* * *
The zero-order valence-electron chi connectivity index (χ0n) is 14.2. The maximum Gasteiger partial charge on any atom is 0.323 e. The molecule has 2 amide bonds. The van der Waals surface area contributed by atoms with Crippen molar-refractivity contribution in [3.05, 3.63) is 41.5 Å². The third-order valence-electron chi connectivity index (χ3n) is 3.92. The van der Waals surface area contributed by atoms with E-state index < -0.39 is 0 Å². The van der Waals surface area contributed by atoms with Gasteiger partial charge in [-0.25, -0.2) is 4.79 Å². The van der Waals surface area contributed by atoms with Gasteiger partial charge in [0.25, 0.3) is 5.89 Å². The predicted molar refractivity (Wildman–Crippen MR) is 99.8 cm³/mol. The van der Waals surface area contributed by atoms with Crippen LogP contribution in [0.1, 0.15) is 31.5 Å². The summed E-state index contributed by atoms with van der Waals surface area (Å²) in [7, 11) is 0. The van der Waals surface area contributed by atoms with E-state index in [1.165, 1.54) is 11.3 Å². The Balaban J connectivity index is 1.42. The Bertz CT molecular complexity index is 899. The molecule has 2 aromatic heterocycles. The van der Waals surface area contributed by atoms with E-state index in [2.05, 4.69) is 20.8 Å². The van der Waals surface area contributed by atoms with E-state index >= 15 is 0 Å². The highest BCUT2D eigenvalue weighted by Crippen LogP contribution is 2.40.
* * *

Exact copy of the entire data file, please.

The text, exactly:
The zero-order valence-electron chi connectivity index (χ0n) is 14.2. The maximum Gasteiger partial charge on any atom is 0.323 e. The molecule has 2 amide bonds. The van der Waals surface area contributed by atoms with Crippen molar-refractivity contribution in [3.05, 3.63) is 41.5 Å². The third-order valence-electron chi connectivity index (χ3n) is 3.92. The van der Waals surface area contributed by atoms with E-state index < -0.39 is 0 Å². The van der Waals surface area contributed by atoms with Gasteiger partial charge in [-0.25, -0.2) is 4.79 Å². The van der Waals surface area contributed by atoms with Gasteiger partial charge in [0.25, 0.3) is 5.89 Å². The predicted molar refractivity (Wildman–Crippen MR) is 99.8 cm³/mol. The van der Waals surface area contributed by atoms with Crippen LogP contribution in [0.1, 0.15) is 31.5 Å². The summed E-state index contributed by atoms with van der Waals surface area (Å²) in [7, 11) is 0. The van der Waals surface area contributed by atoms with E-state index in [1.165, 1.54) is 11.3 Å². The Balaban J connectivity index is 1.42. The Bertz CT molecular complexity index is 899. The molecule has 2 aromatic heterocycles. The van der Waals surface area contributed by atoms with E-state index in [2.05, 4.69) is 20.8 Å². The van der Waals surface area contributed by atoms with E-state index >= 15 is 0 Å². The highest BCUT2D eigenvalue weighted by Crippen LogP contribution is 2.40.